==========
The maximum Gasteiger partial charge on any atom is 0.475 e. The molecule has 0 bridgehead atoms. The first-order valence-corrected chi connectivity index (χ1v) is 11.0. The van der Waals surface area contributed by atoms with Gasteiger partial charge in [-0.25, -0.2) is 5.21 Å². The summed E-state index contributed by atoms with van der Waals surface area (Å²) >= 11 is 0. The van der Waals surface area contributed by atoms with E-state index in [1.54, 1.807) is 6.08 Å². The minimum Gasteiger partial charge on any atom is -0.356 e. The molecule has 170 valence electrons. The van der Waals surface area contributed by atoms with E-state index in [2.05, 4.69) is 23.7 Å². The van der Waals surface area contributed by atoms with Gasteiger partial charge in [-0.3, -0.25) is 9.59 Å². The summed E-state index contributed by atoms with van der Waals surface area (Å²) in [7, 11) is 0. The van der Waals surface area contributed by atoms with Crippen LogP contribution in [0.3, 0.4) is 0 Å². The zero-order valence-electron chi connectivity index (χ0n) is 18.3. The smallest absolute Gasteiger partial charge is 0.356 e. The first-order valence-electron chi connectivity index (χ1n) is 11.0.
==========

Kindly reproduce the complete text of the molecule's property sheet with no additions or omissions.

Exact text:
The maximum Gasteiger partial charge on any atom is 0.475 e. The molecule has 0 bridgehead atoms. The first-order valence-corrected chi connectivity index (χ1v) is 11.0. The van der Waals surface area contributed by atoms with Gasteiger partial charge in [-0.25, -0.2) is 5.21 Å². The summed E-state index contributed by atoms with van der Waals surface area (Å²) >= 11 is 0. The van der Waals surface area contributed by atoms with E-state index in [1.54, 1.807) is 6.08 Å². The minimum Gasteiger partial charge on any atom is -0.356 e. The molecule has 170 valence electrons. The van der Waals surface area contributed by atoms with E-state index in [2.05, 4.69) is 23.7 Å². The van der Waals surface area contributed by atoms with Gasteiger partial charge in [-0.3, -0.25) is 9.59 Å². The summed E-state index contributed by atoms with van der Waals surface area (Å²) in [7, 11) is 0. The van der Waals surface area contributed by atoms with Crippen LogP contribution in [0.3, 0.4) is 0 Å². The zero-order valence-electron chi connectivity index (χ0n) is 18.3. The smallest absolute Gasteiger partial charge is 0.356 e. The first-order valence-electron chi connectivity index (χ1n) is 11.0.